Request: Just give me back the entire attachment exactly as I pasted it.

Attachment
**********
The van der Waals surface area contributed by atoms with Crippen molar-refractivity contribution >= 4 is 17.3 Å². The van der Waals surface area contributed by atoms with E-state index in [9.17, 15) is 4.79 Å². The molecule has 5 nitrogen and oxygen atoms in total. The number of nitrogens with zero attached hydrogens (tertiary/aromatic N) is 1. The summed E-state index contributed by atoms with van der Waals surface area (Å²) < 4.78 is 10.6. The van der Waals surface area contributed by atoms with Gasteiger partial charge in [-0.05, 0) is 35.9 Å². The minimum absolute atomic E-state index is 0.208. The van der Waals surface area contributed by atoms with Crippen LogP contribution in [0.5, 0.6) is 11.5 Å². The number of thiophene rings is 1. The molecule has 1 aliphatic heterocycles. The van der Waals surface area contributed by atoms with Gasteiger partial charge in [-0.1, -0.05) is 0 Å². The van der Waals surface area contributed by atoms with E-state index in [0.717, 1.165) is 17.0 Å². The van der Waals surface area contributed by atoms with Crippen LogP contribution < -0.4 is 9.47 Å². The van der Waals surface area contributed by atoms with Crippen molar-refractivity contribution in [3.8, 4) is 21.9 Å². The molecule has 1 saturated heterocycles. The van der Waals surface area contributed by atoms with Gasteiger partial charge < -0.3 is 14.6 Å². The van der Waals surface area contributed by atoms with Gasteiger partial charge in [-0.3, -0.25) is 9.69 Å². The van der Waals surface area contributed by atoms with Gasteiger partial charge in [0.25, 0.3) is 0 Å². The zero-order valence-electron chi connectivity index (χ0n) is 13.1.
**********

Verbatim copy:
The van der Waals surface area contributed by atoms with Crippen molar-refractivity contribution >= 4 is 17.3 Å². The van der Waals surface area contributed by atoms with E-state index in [9.17, 15) is 4.79 Å². The molecule has 5 nitrogen and oxygen atoms in total. The number of nitrogens with zero attached hydrogens (tertiary/aromatic N) is 1. The summed E-state index contributed by atoms with van der Waals surface area (Å²) < 4.78 is 10.6. The van der Waals surface area contributed by atoms with Gasteiger partial charge in [-0.05, 0) is 35.9 Å². The minimum absolute atomic E-state index is 0.208. The van der Waals surface area contributed by atoms with Crippen LogP contribution in [0.5, 0.6) is 11.5 Å². The number of thiophene rings is 1. The molecule has 1 aliphatic heterocycles. The van der Waals surface area contributed by atoms with Gasteiger partial charge in [-0.1, -0.05) is 0 Å². The van der Waals surface area contributed by atoms with E-state index in [0.717, 1.165) is 17.0 Å². The van der Waals surface area contributed by atoms with Crippen LogP contribution < -0.4 is 9.47 Å². The van der Waals surface area contributed by atoms with Crippen molar-refractivity contribution in [3.8, 4) is 21.9 Å². The molecule has 1 saturated heterocycles. The van der Waals surface area contributed by atoms with Gasteiger partial charge < -0.3 is 14.6 Å². The van der Waals surface area contributed by atoms with Gasteiger partial charge in [-0.3, -0.25) is 9.69 Å². The van der Waals surface area contributed by atoms with Gasteiger partial charge in [0.25, 0.3) is 0 Å². The zero-order valence-electron chi connectivity index (χ0n) is 13.1.